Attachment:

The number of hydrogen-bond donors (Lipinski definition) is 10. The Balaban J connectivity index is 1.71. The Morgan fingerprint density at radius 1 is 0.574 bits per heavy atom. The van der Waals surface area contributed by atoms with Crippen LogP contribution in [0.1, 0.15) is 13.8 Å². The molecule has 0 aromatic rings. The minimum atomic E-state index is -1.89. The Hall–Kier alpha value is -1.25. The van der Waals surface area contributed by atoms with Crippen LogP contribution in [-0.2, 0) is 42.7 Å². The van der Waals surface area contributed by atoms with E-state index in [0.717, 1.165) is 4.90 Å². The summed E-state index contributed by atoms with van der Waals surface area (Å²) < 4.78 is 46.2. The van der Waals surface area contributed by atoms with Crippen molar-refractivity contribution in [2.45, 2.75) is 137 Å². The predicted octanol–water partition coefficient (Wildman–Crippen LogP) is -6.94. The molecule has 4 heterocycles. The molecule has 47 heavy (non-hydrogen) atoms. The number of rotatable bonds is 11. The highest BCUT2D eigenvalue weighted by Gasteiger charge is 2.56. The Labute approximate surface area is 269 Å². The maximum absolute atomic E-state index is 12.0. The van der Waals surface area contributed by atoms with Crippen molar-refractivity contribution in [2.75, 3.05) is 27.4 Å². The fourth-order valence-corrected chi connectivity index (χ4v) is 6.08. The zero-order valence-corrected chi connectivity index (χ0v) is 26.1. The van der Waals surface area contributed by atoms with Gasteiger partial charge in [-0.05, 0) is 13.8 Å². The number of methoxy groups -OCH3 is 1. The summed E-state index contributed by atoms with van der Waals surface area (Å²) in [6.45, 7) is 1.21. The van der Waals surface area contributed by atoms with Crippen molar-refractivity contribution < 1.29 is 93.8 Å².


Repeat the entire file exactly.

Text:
The number of hydrogen-bond donors (Lipinski definition) is 10. The Balaban J connectivity index is 1.71. The Morgan fingerprint density at radius 1 is 0.574 bits per heavy atom. The van der Waals surface area contributed by atoms with Crippen LogP contribution in [0.1, 0.15) is 13.8 Å². The molecule has 0 aromatic rings. The minimum atomic E-state index is -1.89. The Hall–Kier alpha value is -1.25. The van der Waals surface area contributed by atoms with Crippen LogP contribution in [-0.2, 0) is 42.7 Å². The van der Waals surface area contributed by atoms with E-state index in [0.717, 1.165) is 4.90 Å². The summed E-state index contributed by atoms with van der Waals surface area (Å²) < 4.78 is 46.2. The van der Waals surface area contributed by atoms with Crippen molar-refractivity contribution in [2.45, 2.75) is 137 Å². The predicted octanol–water partition coefficient (Wildman–Crippen LogP) is -6.94. The molecule has 4 heterocycles. The molecule has 47 heavy (non-hydrogen) atoms. The number of rotatable bonds is 11. The highest BCUT2D eigenvalue weighted by Gasteiger charge is 2.56. The Labute approximate surface area is 269 Å². The maximum absolute atomic E-state index is 12.0. The van der Waals surface area contributed by atoms with Crippen molar-refractivity contribution in [2.75, 3.05) is 27.4 Å². The fourth-order valence-corrected chi connectivity index (χ4v) is 6.08. The zero-order valence-corrected chi connectivity index (χ0v) is 26.1. The van der Waals surface area contributed by atoms with Gasteiger partial charge in [-0.05, 0) is 13.8 Å². The number of methoxy groups -OCH3 is 1. The summed E-state index contributed by atoms with van der Waals surface area (Å²) in [6.45, 7) is 1.21. The van der Waals surface area contributed by atoms with Crippen molar-refractivity contribution < 1.29 is 93.8 Å².